Albeit the non-judgmental approach has the significant advantage of not hurting trainees’ feelings, it has some important weaknesses. First of all, it fails to openly disclose major problems felt by both the teacher and the student. In other words, always giving priority to positive aspects is often felt as artificial especially when a critical point engages the trainee’s attention. In poor trainee performances, showing a relentless optimism may convey the embedded message that mistakes are not able to be discussed, or possibly shameful.

“Reflective practice” is a term coined by Donald Schon (1983) to describe a method to improve personal and interpersonal effectiveness of professionals by examining the values, assumptions and knowledge base that drives one’s own actions. Research in cognitive science (Torbert 1972; Senge 1990) and on reflective practice provides a conceptual model that guides teachers on how to discover the mental models that were used in guiding trainees’ actions during the teaching session. Trainees’ actions have always a logical sense if framed in the cognitive model used to get a result. According to this, mistakes are always or mainly caused by meaning-making systems of the trainees, such as their frames, assumptions, and knowledge. Using reflective debriefing the focus widens to include not only the trainees’ actions, but also their mental models that ultimately determined the final result. Mistakes are not a source of shame and blame any more but a precious learning resource to be openly acknowledged and discussed.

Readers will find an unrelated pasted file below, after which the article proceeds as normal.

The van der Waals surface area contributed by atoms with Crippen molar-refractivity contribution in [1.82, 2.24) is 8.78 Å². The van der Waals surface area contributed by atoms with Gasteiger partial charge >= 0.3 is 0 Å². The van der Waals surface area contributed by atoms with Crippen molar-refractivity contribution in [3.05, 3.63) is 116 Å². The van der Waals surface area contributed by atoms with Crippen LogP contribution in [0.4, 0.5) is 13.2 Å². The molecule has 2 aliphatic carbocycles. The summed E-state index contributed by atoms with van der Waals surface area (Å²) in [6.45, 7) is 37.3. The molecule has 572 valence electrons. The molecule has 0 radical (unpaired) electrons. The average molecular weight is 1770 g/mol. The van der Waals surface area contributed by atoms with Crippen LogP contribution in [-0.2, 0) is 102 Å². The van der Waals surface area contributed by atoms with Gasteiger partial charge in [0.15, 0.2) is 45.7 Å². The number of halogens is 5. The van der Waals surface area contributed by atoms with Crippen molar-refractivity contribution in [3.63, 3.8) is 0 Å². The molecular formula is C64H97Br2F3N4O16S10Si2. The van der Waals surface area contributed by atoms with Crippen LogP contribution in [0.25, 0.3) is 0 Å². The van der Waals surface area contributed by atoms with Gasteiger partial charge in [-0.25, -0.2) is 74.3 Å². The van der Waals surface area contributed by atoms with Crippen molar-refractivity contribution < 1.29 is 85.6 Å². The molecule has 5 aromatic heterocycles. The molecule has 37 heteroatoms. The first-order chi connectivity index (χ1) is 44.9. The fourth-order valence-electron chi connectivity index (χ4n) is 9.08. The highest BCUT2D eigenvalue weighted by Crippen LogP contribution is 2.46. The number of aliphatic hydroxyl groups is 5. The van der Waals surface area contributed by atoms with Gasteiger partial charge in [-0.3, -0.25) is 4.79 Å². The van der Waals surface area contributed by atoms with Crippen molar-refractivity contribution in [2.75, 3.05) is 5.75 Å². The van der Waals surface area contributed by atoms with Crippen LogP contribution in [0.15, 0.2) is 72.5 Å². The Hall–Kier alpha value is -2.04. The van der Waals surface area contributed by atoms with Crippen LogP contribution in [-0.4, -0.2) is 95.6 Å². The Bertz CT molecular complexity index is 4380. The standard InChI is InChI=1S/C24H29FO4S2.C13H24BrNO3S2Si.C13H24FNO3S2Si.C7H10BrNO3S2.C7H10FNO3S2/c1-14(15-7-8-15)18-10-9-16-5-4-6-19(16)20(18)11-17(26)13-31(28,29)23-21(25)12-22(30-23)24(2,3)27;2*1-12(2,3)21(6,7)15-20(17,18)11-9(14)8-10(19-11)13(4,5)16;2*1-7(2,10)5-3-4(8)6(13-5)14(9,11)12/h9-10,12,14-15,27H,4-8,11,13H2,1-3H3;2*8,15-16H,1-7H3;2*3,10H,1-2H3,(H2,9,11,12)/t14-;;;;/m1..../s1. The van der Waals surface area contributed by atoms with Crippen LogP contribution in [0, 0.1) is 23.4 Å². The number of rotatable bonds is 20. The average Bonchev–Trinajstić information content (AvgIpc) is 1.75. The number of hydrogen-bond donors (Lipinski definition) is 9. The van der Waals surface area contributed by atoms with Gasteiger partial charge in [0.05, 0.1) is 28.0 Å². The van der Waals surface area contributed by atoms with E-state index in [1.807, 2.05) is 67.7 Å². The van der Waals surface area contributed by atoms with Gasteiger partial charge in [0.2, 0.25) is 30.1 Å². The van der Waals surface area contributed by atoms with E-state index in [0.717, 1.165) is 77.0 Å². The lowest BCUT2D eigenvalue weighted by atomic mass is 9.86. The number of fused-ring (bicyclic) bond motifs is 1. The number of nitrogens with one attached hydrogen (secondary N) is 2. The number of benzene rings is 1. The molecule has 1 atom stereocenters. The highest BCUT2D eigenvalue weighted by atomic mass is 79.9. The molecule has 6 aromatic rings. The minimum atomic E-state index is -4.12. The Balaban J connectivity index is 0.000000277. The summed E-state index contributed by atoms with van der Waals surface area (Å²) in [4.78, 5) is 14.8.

Transparent talk about trainees’ mistakes can be achieved by a three-step approach:

  1. Observation/description: the teacher observes and describes the trainee’s action;
  2. Comment/opinion: the teacher offers his/her ideas;
  3. Mental model disclaimer: the teacher shows his/her interest (curiosity) to discover the mental model that framed the student’s action.
Reflective debriefing increases the chances that the student will be able to accept the teacher’s feedback without being defensive and feeling psychologically safe. It provides trainees with a clear message about the instructor’s point of view while reducing the background noise of misunderstandings and defensiveness that can be associated with judgmental and nonjudgmental approaches.


Argyris C, Putnam R, Smith DM (1985) Action science. San Francisco: Jossey-Bass.


Gaba DM, Howard SK, Fish KJ et al. (2001) Simulation-based training in anesthesia crisis resource management (ACRM): a decade of experience. Simulation and Gaming, 32(2): 175–93.


Joint Commission on Accreditation of Health Care Organizations (2004) Preventing infant death and injury during delivery. Sentinel Event Alert, 21 July, issue 30.


Kohn LT, Corrigan JM, Donaldson MS eds. (2000) To err is human: building a safer health system. Washington, DC: Committee on Quality of Health Care in America, Institute of Medicine. National Academy Press.


Leape LL (1994a) Error in medicine. JAMA, 272(23): 1851–7.


Leape LL (1994b) The preventability of medical injury. in: Bogner Ms, ed. Human error in medicine. Hillsdale, nJ: Lawrence Erlbaum Associates, pp.13-25.


Reader T, Flin R, Lauche K et al. (2006) Non-technical skills in the intensive care unit. Br J Anaesth, 96(5): 551-9.


Savoldelli GL, Naik VN, Park J et al. (2006) Value of debriefing during simulated crisis management: oral versus videoassisted oral feedback. Anesthesiology, 105(2): 279-85.


Schon D (1983) The reflective practitioner. New York: Basic Books.


Senge PM (1990) The fifth discipline: the art and practice of the learning organization. New York: Doubleday.


Torbert WR (1972) Learning from experience: toward consciousness. New York: Columbia University Press.


Weisinger H (1989) The critical edge: how to criticize up and down your organization, and make it pay off. Boston: Little, Brown. 

Weisinger H (2000) The power of positive criticism. New York: AMACOM.